It’s not uneasy for writers to be rendered bereft of superlatives and other apt descriptions to paint a vivid picturesque image of a footballer regardless of their positions on the pitch.
There is this belief that journalists wax lyrical albeit one good performance of a footballer but the consistent performances of Abu Imoro made such belief, a misnomer.
The former Real Tamale United midfielder was arguably Ghana’s best midfielder in his heydays.
Nicknames like Midfield generalissimo, midfield dynamo, midfield ‘supremo’, midfield metronome were accorded him by Ghanaian Sports Writers of the time but he loved to be called Jean Tigana because his style of play was reminiscent of the French midfielder who was a member of the famed ‘Carre Magique.’ This clearly corroborates how a talented midfielder he was.
Imoro’s status as an icon was confirmed during his playing days with Accra Great Olympics and Real Tamale United and was a regular member of the Black Stars in the mid and late 80s and always a delight anytime he donned the national colours. Asante Kotoko SC was peerless then and had most of their players representing the Black Stars.
It had to take an extraordinary player outside Asante Kotoko SC to stake a claim in the Black Stars that featured players like Emmanuel Quarshie, George Arthur, Sarfo Gyamfi, Opeele Aboagye, Rauf Iddi, Kofi Abbrey, Isaac Naana Eshun, Kwasi Appiah and Salifu Ansah.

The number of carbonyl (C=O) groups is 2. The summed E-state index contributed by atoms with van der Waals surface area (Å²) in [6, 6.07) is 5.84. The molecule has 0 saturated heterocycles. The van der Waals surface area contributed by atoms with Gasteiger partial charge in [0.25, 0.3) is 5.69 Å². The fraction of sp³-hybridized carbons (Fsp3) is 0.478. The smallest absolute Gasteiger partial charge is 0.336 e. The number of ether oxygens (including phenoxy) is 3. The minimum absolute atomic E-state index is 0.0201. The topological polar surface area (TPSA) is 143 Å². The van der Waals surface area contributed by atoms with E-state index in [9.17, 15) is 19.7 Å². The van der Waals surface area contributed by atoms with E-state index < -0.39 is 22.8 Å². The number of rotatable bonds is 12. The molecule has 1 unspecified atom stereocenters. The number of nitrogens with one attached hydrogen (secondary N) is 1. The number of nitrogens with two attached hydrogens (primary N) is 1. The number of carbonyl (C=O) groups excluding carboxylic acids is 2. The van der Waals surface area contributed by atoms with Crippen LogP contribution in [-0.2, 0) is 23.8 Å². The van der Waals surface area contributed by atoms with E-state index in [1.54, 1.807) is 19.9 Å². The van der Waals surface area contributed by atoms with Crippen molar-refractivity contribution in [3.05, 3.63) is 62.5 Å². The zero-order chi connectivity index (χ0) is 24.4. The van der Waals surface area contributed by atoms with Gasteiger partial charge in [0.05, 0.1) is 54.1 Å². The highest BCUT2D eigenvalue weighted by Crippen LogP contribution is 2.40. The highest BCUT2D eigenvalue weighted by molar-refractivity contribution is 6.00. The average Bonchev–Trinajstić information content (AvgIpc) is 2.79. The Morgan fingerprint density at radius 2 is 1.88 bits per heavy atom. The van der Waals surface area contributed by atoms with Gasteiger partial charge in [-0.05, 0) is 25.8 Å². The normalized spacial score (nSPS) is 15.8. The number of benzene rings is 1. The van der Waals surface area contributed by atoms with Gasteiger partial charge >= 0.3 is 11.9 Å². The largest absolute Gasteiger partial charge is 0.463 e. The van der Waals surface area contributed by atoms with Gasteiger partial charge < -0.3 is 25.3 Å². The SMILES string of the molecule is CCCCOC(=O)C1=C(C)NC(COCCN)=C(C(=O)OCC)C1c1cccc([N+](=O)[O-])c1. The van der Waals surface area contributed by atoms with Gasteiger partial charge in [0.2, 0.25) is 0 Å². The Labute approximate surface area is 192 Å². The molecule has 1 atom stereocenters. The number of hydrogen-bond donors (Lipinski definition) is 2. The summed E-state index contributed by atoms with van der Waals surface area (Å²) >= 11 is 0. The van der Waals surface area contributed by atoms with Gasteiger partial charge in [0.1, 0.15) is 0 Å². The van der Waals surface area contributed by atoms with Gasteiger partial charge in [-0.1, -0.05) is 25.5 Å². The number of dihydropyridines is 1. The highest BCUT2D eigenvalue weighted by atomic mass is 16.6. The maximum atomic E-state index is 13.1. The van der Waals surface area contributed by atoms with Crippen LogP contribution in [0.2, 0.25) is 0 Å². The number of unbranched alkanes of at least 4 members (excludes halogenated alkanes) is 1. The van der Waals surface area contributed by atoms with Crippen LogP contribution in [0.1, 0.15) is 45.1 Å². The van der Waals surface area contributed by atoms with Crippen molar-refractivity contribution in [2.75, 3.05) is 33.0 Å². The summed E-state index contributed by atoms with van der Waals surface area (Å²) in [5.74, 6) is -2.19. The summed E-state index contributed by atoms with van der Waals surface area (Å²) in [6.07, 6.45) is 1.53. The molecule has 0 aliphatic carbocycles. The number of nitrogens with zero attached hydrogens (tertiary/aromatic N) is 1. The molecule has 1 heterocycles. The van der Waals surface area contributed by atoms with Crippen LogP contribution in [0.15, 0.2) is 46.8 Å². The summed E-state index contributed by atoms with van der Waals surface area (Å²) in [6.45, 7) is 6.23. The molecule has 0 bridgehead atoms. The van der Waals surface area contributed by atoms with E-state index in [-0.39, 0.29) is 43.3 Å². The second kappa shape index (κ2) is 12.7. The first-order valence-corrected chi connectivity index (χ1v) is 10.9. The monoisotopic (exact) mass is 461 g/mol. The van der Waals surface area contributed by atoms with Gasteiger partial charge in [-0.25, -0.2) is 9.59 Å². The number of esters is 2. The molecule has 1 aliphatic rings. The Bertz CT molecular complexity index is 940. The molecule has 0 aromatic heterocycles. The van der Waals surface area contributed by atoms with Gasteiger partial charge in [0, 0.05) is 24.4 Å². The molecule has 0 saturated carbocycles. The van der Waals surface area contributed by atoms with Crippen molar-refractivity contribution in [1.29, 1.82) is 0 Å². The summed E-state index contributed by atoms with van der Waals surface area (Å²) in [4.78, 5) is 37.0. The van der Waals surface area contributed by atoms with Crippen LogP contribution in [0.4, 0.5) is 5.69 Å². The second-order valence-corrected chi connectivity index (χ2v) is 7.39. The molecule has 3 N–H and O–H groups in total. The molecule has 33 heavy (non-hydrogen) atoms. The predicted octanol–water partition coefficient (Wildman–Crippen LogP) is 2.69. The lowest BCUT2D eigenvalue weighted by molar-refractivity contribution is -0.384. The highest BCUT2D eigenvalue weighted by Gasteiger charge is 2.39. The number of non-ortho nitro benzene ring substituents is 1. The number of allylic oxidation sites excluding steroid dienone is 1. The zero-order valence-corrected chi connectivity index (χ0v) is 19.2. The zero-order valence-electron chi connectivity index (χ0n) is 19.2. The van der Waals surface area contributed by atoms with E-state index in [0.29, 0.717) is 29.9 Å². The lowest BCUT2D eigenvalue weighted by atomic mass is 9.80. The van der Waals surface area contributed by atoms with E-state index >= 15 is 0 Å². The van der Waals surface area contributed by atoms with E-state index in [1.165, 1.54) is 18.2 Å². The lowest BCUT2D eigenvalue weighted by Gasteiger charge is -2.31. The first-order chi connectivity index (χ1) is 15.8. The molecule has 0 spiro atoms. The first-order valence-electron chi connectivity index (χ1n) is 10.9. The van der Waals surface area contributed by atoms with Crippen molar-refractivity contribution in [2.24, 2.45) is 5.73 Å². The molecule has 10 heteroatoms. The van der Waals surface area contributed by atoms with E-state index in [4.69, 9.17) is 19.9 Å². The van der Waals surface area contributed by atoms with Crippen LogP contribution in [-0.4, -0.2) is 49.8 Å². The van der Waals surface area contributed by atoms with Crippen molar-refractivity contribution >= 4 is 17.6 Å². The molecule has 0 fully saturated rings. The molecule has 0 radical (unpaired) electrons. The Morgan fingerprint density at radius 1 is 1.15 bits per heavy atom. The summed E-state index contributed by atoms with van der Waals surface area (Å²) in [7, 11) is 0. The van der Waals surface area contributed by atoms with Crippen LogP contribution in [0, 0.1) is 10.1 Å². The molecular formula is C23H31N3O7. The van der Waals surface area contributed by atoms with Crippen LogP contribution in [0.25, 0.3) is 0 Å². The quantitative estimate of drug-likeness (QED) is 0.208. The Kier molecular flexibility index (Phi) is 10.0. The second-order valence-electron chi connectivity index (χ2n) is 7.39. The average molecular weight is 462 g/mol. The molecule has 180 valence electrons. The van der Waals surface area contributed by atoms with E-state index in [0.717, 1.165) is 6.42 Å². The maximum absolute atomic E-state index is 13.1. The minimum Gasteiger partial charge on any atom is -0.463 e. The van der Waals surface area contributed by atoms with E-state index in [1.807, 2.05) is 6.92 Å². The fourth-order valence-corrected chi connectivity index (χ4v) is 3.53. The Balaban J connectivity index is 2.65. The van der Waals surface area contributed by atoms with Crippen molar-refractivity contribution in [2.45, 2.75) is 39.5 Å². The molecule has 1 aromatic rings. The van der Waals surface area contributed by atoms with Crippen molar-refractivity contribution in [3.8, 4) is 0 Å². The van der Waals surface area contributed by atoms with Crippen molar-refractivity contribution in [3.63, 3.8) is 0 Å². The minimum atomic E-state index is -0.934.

His style of play served as a darker side of his legacy, the reason why almost four decades later, we’re asked if Ghana football will ever produce a midfielder of his ilk. He was tireless on the pitch and would become the best box-to-box midfielder in the country.
Imoro would make crucial interceptions and clean tackles that were crucial for the team and thus, he would make his presence felt on the pitch.
A player who would disrupt attacks and create counter-attacks which would destroy the opponent’s defence, he was a defensive workhouse of the team and would also venture forward to create opportunities for his teammates and he was deployed on either flank due to his fiery pace and killer passes to split open adhesively tight defences.
This tendency to dominate the middle of the park defensively made him popular in Ghana in the’ 80s. His main purpose was to maintain the balance of play in the middle of the park and ensured that defensive solidity was maintained.
Ghana has already produced several players who have more than surpassed Imoro’s achievements. Michael Essien, and Sulley Muntari both occupied similar defending midfield roles, and both have lists of honours that completely eclipses Imoro’s. This isn’t to say that Essien and Muntari are inferior – far from it.
However, there’s no doubt that in football, supporters have always had a special place in their hearts for those who succeed despite themselves, who have been able to set aside their character flaws – even for the briefest of moments – to mesmerise.
And yet, there’s an inescapable sense that while memories of Essien and Muntari’s exploits will eventually begin to fade from the minds of those, not their fans, Imoro will still be talked about in superlatives by the masses, not for what he did, but for what he could have done, had it not been for his personal demons; not just his drug addiction, but his temperamental attitude. Had he been able to keep himself clean, who knows what he could’ve achieved? His natural talent seemed to know no limits – older fans still talk about him in awe today.